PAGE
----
à leurs labels préférés au beau temps du disque vinyle.
Cette posture est surtout vaine. Les CD, comme les vinyles,
ont leur avenir derrière eux. Désormais, pour beaucoup d'amateurs,
la musique se passe de ce support. Les fichiers numériques
possèdent cet avantage de conserver, d'une copie à l'autre,
leur intégrité. Les baladeurs MP3, minuscules et désirables, conçus
pour accumuler des milliers de chansons qui ont transité,
avant d'être stockées par leurs "propriétaires", par des
sites Internet, représentent la nouvelle réalité.
La raison voudrait que chaque partie l'accepte enfin
et que l'on trouve, en commun, une solution financière acceptable par tous. On ne peut nier indéfiniment l'irruption d'une nouvelle technologie.
Which, I think, is rather how we all feel about the business to some degree or another. Noone wants the artist to go hungry. The record companies, on the other hand, we are more mixed about. Noone likes a big company that behaves badly.
:: David (16:33 in Michigan, 22:33 in Paris) - Comment
Mobile phones in France are so bizarre. On the one hand, to have a mobile phone is quite inexpensive - mine costs me $13/month. And all incoming calls are free (this is the same as with most countries other than the united states - you only use minutes when you make calls, not when you receive calls). But on the other hand, to actually use the phone to make a call is the most expensive thing in the universe. For example, my company (Orange) just sent me a text message advertising a product that will give you a huge discount to a single phone number. Yes, for only $3.90 per week, I can have 20 minutes talk time to a single number. Which works out to 20 cents per minute. Which is, in fact, a good deal, when you consider that normally it would cost me 59 cents per minute. But regardless, the price is far too high. The trick, of course, is that the market is heavily concentrated, there are still a lot of taxes, and all land lines are still under the monopoly control of France telecom. In fact, it was recently announced that France Telecom would be raising their line subscription rates by 23% "to bring this fee in line with the average in the 15 core EU markets at the end of 2004". How many people will dump their land line and go to mobile phones only? We'll see. I do know that VoIP (making telephone calls over the internet) is quite popular here - and it isn't hard to see why.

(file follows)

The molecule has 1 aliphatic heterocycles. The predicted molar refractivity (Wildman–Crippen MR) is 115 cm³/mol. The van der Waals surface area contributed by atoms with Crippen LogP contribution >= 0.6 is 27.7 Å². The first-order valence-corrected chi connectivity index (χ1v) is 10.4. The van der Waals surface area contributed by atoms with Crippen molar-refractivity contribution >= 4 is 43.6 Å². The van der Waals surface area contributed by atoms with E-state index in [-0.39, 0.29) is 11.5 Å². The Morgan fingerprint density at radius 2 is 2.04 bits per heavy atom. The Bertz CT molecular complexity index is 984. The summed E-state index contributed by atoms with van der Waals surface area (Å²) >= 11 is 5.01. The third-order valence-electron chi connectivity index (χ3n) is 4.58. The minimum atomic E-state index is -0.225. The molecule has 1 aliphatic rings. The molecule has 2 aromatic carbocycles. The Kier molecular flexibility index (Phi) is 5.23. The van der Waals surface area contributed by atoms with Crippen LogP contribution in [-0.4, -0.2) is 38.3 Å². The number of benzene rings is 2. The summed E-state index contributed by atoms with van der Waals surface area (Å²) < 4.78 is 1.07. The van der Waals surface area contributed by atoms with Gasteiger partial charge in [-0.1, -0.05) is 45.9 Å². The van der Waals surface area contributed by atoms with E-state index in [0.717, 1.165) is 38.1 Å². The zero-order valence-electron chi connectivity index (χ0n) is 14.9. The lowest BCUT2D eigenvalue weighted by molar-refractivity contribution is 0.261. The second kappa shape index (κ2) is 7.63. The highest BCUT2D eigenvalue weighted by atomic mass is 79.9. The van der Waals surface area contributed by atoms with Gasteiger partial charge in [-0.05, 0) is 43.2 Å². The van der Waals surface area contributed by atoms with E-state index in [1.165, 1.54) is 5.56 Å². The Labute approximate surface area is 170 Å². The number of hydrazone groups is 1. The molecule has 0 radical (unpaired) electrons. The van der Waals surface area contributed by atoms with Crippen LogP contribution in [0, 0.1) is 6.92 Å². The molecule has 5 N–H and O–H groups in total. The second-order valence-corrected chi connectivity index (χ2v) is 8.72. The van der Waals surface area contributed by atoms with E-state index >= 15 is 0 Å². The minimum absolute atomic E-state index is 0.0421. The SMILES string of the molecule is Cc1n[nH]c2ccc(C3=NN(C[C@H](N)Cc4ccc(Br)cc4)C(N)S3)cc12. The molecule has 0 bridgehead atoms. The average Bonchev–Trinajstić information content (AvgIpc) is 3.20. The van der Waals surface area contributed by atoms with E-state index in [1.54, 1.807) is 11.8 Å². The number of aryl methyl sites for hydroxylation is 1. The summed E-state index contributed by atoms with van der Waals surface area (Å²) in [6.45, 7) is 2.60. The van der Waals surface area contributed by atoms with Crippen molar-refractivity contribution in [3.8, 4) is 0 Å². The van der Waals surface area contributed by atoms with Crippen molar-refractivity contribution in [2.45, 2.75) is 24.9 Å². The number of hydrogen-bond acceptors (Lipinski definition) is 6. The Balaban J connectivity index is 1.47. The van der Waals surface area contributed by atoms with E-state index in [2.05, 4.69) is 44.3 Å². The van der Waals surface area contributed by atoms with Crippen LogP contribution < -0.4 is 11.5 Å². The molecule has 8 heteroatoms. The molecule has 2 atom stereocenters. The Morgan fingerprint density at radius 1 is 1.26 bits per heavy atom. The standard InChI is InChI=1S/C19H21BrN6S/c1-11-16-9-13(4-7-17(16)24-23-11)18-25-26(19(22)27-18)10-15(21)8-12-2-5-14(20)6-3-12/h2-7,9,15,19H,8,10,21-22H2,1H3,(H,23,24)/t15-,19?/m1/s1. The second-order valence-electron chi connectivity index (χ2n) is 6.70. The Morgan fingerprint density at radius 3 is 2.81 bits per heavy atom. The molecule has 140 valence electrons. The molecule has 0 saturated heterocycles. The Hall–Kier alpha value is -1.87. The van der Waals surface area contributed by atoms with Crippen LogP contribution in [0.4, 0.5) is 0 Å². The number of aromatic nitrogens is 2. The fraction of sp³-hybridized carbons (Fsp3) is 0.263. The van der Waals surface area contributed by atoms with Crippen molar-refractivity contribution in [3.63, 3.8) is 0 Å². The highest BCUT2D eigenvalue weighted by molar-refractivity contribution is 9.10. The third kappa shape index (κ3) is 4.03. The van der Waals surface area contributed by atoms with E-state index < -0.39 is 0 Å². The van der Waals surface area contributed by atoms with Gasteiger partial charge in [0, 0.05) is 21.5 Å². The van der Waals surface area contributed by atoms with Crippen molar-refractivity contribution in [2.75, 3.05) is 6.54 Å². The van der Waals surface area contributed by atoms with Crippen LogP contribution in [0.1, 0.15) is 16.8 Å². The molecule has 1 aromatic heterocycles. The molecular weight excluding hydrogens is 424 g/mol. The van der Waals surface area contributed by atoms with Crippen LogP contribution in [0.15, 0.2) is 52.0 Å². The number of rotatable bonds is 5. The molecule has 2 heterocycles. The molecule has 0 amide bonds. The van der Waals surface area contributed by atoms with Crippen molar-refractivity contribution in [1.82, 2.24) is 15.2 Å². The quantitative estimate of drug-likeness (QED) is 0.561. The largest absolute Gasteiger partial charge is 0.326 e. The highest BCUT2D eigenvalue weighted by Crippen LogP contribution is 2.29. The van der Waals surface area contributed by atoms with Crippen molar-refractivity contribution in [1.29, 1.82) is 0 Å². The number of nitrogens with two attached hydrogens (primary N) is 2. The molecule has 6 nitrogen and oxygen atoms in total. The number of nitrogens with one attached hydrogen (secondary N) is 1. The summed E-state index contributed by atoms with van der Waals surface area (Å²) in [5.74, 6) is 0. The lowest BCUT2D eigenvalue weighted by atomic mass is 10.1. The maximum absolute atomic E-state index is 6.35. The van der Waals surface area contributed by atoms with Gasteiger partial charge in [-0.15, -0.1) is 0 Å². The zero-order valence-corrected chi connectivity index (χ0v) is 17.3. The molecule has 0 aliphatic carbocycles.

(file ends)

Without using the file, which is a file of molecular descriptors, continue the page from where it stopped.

:: David (10:10 in Michigan, 16:10 in Paris) - Comment - View Comments
:: Wednesday, February 2 2005 ::
You may remember yesterday I mentioned we had brought a lamp home on the metro. I thought I would share (I hope she doesn't mind) Lindsay's story of metro moving:
I saw two people carrying a sofa in the metro one time. I think it was a two seater. They lugged it into the metro and then collapsed on it for the three stops that they were going.
So we were not alone in our craziness. It was worth it. Sasha bought a lampshade for it today, and now it is installed in our dining room.
:: David (17:05 in Michigan, 23:05 in Paris) - Comment
I found an interesting infographic in '20 minutes' which shows the current and projected top five wine consuming countries.
The United States, currently in fourth place, is set to knock France from the top spot by 2008 (although per capita consumption will obviously be different.
:: David (17:01 in Michigan, 23:01 in Paris) - Comment
I am fast becoming a zen master in the art of transporting furniture on the metro. Yesterday Sasha and I bought a floor lamp, and brought it home on the metro during rush hour. It was especially impressive because it's one of those lamps with a solid metal base - I think it weighs 20 pounds or so, and all the weight is concentrated at the base of the lamp. I was terrified I was going to hack someone's foot off at the ankle, but in the end it was no trouble at all. I did draw more than a few curious looks, but the people who work for the metro company didn't stop me, so I guess anything you can get through the door is fine by them.
:: David (01:59 in Michigan, 07:59 in Paris) - Comment
According to the BBC, Canada has introduced a bill legalizing gay marriage. This has been expected for some time, but it seems somewhat more interesting now that their neighbours to the south have re-elected Bush for a second term. The numbers are fairly close, with a slight mojority in favour of the bill.
:: David (01:52 in Michigan, 07:52 in Paris) - Comment
:: Tuesday, February 1 2005 ::
This is interesting - I didn't know it existed, perhaps because I scoff at Friedman, but apparently there is a news service dedicated to translating arabic television (subtitling, one supposes). It's called memri, and if you go there now you can see an iraqi election advertisement, among other things. I don't know yet what their agenda is, although based on some of the clips I am a little skeptical. Nevertheless, being able to see for yourself is always welcome.
:: David (01:36 in Michigan, 07:36 in Paris) - Comment